Let's Make Robots!

RF link

Hello, I recently purchased an RF Link 434 mhz transmitter and receiver from sparkfun as well as an ftdi basic 5v breakout. I hooked up a transmitter to an arduino board and the reciever to the breakout but for some reason I didn't get a signal to the breakout.  Why?





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(and I am a picaxe guy)

Don't you just define a pin as a serial out and just send your data?

Sorry for the delay in response.  I tested it using the speaker and got some data, next I used the virtual wire library and it worked.  Is there any way of doing it without the library though?

Hook up your TX unit to your arduino . Get this arduino to spit out some numbers, maybe just a simple count with a 1/2 second or so between sends. Now, on your RX, hook up 5v and ground but also a little, cheap speaker. The speaker goes + to data-out on the RX unit and gnd goes to gnd. Now you can hear the "clicks" of data sent. This is just a super simple way of elimating one of "what it could be".

Frits invented this one.

I did something similar to Gareth's node, but it still would not receive anything through two arduino boards.  They were spaced less than a fot apart though.  Would that be too close for data transmission?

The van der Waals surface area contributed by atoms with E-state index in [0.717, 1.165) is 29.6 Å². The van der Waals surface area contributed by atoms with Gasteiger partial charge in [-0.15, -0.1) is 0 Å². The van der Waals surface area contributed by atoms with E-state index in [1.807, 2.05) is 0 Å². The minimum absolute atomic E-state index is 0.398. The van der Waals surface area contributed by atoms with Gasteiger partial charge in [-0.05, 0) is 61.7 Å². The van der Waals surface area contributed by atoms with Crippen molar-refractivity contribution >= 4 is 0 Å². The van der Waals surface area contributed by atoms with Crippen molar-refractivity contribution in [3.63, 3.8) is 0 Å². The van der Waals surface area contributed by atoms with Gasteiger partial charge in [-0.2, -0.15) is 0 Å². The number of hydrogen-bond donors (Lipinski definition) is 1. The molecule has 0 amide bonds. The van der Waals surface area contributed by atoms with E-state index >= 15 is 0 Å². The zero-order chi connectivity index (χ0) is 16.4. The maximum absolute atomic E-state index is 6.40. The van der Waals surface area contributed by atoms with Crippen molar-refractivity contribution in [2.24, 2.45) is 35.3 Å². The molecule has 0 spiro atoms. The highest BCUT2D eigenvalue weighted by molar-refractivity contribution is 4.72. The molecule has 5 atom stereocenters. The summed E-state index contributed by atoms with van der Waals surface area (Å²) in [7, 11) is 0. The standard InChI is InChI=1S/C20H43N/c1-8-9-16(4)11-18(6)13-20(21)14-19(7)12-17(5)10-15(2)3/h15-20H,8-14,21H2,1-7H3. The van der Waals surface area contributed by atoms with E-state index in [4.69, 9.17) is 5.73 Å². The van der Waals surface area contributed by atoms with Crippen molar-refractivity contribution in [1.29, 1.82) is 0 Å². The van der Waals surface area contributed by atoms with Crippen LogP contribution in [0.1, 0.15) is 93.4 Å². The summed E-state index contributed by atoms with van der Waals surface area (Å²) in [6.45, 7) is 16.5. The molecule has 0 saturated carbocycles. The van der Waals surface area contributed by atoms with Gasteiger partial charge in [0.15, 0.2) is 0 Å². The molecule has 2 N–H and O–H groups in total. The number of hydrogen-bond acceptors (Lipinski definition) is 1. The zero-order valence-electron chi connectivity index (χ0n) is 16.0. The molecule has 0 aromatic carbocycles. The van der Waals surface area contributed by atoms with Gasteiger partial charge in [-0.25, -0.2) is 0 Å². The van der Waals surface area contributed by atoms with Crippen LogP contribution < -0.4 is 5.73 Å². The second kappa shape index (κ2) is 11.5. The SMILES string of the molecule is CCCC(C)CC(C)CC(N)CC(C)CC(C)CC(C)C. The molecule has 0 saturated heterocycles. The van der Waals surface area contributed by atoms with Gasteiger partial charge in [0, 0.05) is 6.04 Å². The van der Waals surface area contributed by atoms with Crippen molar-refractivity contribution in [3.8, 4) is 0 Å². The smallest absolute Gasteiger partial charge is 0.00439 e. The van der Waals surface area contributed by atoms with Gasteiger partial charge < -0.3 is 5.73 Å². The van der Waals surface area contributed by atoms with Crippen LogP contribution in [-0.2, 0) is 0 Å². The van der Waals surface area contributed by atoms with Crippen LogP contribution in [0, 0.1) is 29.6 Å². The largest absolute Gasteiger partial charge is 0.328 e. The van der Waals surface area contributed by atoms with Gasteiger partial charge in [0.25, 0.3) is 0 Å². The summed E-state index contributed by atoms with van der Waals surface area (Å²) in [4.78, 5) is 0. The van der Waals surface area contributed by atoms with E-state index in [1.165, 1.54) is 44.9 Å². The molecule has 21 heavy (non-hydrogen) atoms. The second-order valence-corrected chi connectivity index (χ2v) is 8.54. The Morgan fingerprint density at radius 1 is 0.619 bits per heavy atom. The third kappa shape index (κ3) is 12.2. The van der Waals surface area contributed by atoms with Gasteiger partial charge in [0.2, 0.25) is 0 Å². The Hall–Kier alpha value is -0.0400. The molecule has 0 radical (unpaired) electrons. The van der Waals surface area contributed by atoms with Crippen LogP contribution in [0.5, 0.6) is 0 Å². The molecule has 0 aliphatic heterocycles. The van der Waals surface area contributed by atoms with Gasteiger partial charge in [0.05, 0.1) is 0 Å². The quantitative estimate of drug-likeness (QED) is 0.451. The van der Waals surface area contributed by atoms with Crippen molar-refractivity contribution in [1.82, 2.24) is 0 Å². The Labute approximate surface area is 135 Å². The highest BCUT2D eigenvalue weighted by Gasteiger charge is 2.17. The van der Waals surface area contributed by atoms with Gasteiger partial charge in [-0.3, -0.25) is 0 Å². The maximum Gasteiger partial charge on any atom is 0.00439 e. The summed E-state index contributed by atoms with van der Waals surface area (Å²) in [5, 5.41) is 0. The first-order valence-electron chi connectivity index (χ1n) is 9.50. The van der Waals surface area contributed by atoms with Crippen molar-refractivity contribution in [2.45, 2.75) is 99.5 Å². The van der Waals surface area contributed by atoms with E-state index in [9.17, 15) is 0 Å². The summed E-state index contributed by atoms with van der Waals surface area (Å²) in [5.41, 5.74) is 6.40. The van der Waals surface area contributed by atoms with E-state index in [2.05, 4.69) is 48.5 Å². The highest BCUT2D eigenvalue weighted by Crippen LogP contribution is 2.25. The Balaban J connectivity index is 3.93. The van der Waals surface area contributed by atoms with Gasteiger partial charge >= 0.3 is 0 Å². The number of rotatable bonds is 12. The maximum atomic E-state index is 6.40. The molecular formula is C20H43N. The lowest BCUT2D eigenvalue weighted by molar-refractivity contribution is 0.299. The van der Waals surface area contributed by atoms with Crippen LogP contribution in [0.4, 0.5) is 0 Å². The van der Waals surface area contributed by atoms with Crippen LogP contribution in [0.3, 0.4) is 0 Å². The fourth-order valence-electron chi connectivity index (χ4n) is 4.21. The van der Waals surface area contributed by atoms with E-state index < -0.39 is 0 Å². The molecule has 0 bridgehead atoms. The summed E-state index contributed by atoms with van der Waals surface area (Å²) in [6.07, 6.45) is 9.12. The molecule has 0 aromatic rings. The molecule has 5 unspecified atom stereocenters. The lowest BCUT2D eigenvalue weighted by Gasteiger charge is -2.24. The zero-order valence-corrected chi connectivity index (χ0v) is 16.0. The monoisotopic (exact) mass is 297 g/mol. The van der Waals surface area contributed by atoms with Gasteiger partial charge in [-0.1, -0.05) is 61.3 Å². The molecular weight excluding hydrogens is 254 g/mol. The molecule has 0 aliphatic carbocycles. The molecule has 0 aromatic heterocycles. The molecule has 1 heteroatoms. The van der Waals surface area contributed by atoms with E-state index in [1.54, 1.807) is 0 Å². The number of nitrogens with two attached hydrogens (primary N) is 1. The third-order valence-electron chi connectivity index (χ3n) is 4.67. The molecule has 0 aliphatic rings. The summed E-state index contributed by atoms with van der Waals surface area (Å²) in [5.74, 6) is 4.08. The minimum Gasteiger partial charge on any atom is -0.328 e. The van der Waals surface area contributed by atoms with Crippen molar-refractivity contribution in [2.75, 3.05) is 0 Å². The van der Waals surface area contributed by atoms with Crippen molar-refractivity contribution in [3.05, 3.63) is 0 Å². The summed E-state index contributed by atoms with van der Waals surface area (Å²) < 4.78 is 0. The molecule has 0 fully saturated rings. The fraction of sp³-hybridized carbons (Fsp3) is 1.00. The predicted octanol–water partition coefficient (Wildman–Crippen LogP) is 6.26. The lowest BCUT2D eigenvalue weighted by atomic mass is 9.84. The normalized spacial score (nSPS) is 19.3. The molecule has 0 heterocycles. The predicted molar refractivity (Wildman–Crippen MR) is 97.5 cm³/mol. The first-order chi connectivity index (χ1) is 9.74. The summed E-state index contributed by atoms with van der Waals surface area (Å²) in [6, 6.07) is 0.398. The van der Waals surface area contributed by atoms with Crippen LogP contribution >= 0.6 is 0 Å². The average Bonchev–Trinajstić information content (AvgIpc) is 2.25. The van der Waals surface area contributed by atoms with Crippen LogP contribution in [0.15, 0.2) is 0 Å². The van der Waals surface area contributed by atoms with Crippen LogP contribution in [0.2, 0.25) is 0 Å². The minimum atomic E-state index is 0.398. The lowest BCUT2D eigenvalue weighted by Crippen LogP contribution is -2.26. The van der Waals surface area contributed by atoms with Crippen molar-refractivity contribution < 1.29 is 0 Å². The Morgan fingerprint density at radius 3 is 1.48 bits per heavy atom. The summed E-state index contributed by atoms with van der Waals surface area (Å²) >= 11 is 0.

No the RX and Tx can be sitting on top of each other.

I suggest  you check that the Tx is blipping data out , a logic probe or simular would help (ie a transistor connected to led&resistor) if Tx is ok then check the Rx data line then you should at least see some blips .

There can be an instance where the data is being transmitted upsidedown - 1s instead of 0s and vicerversa (so invertion is nessesary) - if you follow my node word for word then the link should work .... its been tested many a time....

Check this node too .....it will help with a basic system set up.

There should be a micro controller at each end as ezekiel said. What are you trying to send anywayy?

Those RF links are cheap for a reason. To get any kind of data stream out of them you need to do some processing with a micro, they aren`t just a serial port replacement. You would probably need to connect the recieving unit to an arduino or breadboard atmega which then plugs into the PC.

I agree, they are cheap and should be used with caution as they are not the most stable of devices...as far as I've seen yet.

There shouldn't be any real reason why you couldn't hook the rec end to a pc and not have it work....in the end it's a far better proc then an arduino and should be able to do far more in the way of processing the data.  Even if you just get noise on the pc end that at least lets you know that something is going on.

Looking at the data through hyperterm or through Processing should work as well.